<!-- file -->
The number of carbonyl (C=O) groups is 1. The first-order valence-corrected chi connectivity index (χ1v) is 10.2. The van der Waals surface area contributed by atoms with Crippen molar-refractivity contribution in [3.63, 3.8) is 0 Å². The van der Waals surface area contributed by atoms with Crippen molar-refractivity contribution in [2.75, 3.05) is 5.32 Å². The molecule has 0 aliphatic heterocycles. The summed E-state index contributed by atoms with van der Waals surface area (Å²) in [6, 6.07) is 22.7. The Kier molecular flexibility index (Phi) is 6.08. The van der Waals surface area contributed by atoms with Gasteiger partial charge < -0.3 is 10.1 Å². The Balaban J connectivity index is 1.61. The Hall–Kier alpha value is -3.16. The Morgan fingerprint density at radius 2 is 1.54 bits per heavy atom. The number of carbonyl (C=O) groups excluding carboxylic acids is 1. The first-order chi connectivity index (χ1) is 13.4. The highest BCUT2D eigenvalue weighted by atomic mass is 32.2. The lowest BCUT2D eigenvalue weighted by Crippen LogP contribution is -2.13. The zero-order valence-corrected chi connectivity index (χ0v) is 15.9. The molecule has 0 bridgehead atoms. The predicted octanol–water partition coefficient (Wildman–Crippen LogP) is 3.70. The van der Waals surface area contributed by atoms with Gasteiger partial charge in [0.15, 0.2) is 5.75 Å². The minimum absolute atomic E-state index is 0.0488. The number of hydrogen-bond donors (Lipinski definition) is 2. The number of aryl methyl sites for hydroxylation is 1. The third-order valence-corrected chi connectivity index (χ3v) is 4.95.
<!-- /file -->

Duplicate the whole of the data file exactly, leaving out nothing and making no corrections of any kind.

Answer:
The number of carbonyl (C=O) groups is 1. The first-order valence-corrected chi connectivity index (χ1v) is 10.2. The van der Waals surface area contributed by atoms with Crippen molar-refractivity contribution in [3.63, 3.8) is 0 Å². The van der Waals surface area contributed by atoms with Crippen molar-refractivity contribution in [2.75, 3.05) is 5.32 Å². The molecule has 0 aliphatic heterocycles. The summed E-state index contributed by atoms with van der Waals surface area (Å²) in [6, 6.07) is 22.7. The Kier molecular flexibility index (Phi) is 6.08. The van der Waals surface area contributed by atoms with Gasteiger partial charge < -0.3 is 10.1 Å². The Balaban J connectivity index is 1.61. The Hall–Kier alpha value is -3.16. The Morgan fingerprint density at radius 2 is 1.54 bits per heavy atom. The number of carbonyl (C=O) groups excluding carboxylic acids is 1. The first-order chi connectivity index (χ1) is 13.4. The highest BCUT2D eigenvalue weighted by atomic mass is 32.2. The lowest BCUT2D eigenvalue weighted by Crippen LogP contribution is -2.13. The zero-order valence-corrected chi connectivity index (χ0v) is 15.9. The molecule has 0 bridgehead atoms. The predicted octanol–water partition coefficient (Wildman–Crippen LogP) is 3.70. The van der Waals surface area contributed by atoms with Gasteiger partial charge in [0.15, 0.2) is 5.75 Å². The minimum absolute atomic E-state index is 0.0488. The number of hydrogen-bond donors (Lipinski definition) is 2. The number of aryl methyl sites for hydroxylation is 1. The third-order valence-corrected chi connectivity index (χ3v) is 4.95.